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From the Past

Films on the to-do list

  • Armageddon Time
  • Black Widow
  • Chimes at Midnight
  • The Killing of a Sacred Deer
  • Last Christmas
  • Remember Sunday
  • Shazam! 2
  • Thor: Love and Thunder
  • Spy Guys

The Young Victoria (2009)

Film review: The Young Victoria (2009), directed by Jean-Marc Vallée

If something’s written by Julian Fellowes, it’s bound to be good, right? Oh yeah. The Young Victoria is about Queen Victoria (1819-1901), and tells a surprising story. Surprising at least for those of us not previously acquainted with the history of the British monarchy. Perhaps because we’re foreigners. Then again, so was she!

Young Victoria (Emily Blunt) was raised to be a queen from an early age, although she perhaps didn’t realise it as a child. The reason why she could not walk unaccompanied down the stairs was more of an inconvenience for her than she saw it as an attempt at keeping her out of harm’s way, for instance.

At a young age, she takes over the throne when her uncle, King William IV (Jim Broadbent) suddenly dies. Everyone wants a piece of the new regent, but Victoria wants to do things her way, which doesn’t always sit very well with everyone else, including her own mother (Miranda Richardson) and her mother’s aide, Sir John Conroy (Mark Strong).

King Leopold (Thomas Kretschmann) of Belgium wants her to marry well, make her a family ally, and sends over a German relation of his, Prince Albert (Rupert Friend). Much to Victoria’s own surprise, she finds the young German fellow very agreeable indeed …

Also starring Paul Bettany as Lord Melbourne, Julian Glover as the Duke of Wellington, Genevieve O’Reilly as Lady Flora Hastings and even real-life royal Princess Beatrice cameos (uncredited) as a lady in waiting.

Nine children they had together. Nine! And when Queen Victoria wasn’t busy delivering babies (or making them), she ruled the country, and even reformed the country, working together as a team with her darling husband. It’s awe-inspiring. And just plain inspiring, to be honest.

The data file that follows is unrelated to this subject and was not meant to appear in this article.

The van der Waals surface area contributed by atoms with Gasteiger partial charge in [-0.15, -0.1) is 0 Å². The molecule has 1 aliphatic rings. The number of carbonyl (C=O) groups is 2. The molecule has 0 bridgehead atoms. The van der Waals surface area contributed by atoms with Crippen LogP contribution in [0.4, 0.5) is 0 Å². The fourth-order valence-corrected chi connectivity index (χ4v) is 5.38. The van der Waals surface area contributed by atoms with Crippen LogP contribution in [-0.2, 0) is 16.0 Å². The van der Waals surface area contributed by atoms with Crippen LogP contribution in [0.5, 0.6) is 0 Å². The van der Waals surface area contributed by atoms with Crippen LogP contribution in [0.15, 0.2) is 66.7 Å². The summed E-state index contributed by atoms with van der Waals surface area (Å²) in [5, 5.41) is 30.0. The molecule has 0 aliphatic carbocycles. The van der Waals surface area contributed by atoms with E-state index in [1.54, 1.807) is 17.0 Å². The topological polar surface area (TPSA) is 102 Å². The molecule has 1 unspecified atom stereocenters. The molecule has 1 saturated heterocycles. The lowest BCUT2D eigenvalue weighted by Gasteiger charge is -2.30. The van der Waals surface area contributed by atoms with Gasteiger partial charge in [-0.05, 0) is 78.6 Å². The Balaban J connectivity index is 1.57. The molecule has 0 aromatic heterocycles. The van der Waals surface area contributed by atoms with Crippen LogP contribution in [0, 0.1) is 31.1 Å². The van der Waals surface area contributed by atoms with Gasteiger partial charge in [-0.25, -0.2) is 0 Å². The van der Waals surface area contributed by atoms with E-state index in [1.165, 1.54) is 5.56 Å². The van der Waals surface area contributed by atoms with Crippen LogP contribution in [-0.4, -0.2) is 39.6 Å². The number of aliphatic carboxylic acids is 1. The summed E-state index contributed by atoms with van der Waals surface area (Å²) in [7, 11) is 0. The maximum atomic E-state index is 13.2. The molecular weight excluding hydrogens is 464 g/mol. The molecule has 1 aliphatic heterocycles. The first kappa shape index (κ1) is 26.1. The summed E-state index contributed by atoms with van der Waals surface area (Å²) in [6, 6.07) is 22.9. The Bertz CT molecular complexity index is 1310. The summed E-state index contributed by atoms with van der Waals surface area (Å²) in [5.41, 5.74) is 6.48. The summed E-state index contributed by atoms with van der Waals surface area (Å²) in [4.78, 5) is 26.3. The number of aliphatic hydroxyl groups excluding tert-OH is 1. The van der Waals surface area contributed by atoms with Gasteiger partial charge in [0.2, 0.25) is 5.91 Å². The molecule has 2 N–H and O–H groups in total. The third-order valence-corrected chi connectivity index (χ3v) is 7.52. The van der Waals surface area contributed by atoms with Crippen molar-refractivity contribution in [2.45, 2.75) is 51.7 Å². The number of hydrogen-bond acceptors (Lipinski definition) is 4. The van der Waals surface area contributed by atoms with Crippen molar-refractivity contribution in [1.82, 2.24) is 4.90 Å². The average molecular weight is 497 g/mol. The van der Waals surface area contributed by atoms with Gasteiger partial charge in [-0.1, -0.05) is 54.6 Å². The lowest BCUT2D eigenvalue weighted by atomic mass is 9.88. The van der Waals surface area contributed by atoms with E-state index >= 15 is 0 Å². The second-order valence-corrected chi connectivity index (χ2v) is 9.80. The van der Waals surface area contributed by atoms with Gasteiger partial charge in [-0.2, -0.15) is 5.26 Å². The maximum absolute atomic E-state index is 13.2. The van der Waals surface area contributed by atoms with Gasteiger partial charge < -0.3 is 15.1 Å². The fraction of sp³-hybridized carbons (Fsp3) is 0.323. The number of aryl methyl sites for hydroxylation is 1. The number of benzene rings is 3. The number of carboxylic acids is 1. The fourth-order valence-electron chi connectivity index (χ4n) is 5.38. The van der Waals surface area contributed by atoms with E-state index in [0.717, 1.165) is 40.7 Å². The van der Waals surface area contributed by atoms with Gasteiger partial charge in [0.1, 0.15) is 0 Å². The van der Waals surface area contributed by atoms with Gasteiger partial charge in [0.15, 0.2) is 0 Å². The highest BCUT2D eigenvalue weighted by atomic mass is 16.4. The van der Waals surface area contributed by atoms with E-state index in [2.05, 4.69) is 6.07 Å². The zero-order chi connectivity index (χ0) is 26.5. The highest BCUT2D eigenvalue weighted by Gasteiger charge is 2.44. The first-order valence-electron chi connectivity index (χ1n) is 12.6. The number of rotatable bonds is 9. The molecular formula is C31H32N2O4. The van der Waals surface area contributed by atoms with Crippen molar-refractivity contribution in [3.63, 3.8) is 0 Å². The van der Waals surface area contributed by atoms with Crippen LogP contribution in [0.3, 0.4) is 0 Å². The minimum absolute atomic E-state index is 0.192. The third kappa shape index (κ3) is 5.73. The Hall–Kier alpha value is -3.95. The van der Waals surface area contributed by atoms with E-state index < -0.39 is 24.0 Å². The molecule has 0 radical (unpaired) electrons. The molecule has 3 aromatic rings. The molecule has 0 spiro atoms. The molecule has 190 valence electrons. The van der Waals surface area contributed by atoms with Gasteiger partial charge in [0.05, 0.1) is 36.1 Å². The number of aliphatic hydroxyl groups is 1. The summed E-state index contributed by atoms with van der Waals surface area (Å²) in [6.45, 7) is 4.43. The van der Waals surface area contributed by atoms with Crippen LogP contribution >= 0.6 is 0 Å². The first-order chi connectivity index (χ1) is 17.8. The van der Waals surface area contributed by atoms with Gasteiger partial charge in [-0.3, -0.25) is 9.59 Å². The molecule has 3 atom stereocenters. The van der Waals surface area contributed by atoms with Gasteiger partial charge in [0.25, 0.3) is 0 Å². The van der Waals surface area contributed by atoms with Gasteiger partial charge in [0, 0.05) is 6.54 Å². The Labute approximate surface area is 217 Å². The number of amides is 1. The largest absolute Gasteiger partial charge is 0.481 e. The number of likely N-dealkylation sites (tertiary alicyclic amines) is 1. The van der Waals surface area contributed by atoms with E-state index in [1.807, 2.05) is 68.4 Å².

Well-acted, well-scripted and also very fascinating. The Young Victoria tells not just the story of a young woman eager to serve her country to the best of her ability, but also gives a very human feel to the chubby old “We are not amused” woman so often seen on pictures. I find myself having a new-found admiration for the woman.

4.5 out of 5 Germans.


An easily distracted and over-excited introvert who never learns to go to bed at a reasonable time. Enjoys traveling (when there's not a plague on), and taking photos of European architecture. Cares for cats, good coffee and Boardwalk Empire. A child of her time, she did media studies in school and still can't decide what she wants to be when she grows up.

5 thoughts on “The Young Victoria (2009)

  1. I thought YV really good.  I’m glad the movie focused on her young years–it was interesting and made for a good story to see how she developed as a person and a monarch.

    I would love to see a sequel to this with the same writers and cast.

  2. This has been on my list of stuff to see for a long time — good to have your judgment.

  3. hi Traxy – yes – it  “gives a very human feel” to an icon  – lovely story – great cast – and i like Rupert Friend in this role.

  4. Question is what the sequel would be about. Losing Albert and spending the next X years mourning? Would probably make an interesting film historically, but probably not as interesting to watch as a film in itself. Then again, Julian Fellowes does write very compelling drama, so who knows? 🙂

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